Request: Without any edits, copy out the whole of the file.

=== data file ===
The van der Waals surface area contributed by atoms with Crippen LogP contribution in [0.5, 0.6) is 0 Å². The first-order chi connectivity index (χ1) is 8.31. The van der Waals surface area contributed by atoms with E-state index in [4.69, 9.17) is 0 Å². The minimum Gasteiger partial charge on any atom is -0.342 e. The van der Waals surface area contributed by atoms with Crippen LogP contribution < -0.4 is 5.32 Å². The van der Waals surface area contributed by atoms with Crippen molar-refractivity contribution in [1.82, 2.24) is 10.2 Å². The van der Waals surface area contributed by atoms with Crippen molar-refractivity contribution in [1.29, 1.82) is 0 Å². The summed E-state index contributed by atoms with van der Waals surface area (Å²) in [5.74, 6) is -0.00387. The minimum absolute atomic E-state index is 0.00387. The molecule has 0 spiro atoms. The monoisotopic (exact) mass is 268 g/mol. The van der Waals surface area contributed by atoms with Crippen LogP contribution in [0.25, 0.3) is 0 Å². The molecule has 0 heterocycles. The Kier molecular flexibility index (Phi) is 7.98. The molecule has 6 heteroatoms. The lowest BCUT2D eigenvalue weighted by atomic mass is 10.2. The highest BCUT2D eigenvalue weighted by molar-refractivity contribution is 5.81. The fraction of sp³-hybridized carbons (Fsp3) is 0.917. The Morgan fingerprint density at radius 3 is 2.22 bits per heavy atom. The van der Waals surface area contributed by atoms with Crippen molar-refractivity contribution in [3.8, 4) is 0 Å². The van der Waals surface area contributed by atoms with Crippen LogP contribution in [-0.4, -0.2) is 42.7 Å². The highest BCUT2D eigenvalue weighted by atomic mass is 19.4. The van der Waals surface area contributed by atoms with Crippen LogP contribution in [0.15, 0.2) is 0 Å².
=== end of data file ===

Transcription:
The van der Waals surface area contributed by atoms with Crippen LogP contribution in [0.5, 0.6) is 0 Å². The first-order chi connectivity index (χ1) is 8.31. The van der Waals surface area contributed by atoms with E-state index in [4.69, 9.17) is 0 Å². The minimum Gasteiger partial charge on any atom is -0.342 e. The van der Waals surface area contributed by atoms with Crippen LogP contribution < -0.4 is 5.32 Å². The van der Waals surface area contributed by atoms with Crippen molar-refractivity contribution in [1.82, 2.24) is 10.2 Å². The van der Waals surface area contributed by atoms with Crippen molar-refractivity contribution in [1.29, 1.82) is 0 Å². The summed E-state index contributed by atoms with van der Waals surface area (Å²) in [5.74, 6) is -0.00387. The minimum absolute atomic E-state index is 0.00387. The molecule has 0 spiro atoms. The monoisotopic (exact) mass is 268 g/mol. The van der Waals surface area contributed by atoms with Crippen LogP contribution in [0.25, 0.3) is 0 Å². The molecule has 0 heterocycles. The Kier molecular flexibility index (Phi) is 7.98. The molecule has 6 heteroatoms. The lowest BCUT2D eigenvalue weighted by atomic mass is 10.2. The highest BCUT2D eigenvalue weighted by molar-refractivity contribution is 5.81. The fraction of sp³-hybridized carbons (Fsp3) is 0.917. The Morgan fingerprint density at radius 3 is 2.22 bits per heavy atom. The van der Waals surface area contributed by atoms with Crippen molar-refractivity contribution in [3.8, 4) is 0 Å². The van der Waals surface area contributed by atoms with Crippen LogP contribution in [-0.4, -0.2) is 42.7 Å². The highest BCUT2D eigenvalue weighted by atomic mass is 19.4. The van der Waals surface area contributed by atoms with Crippen LogP contribution in [0.15, 0.2) is 0 Å².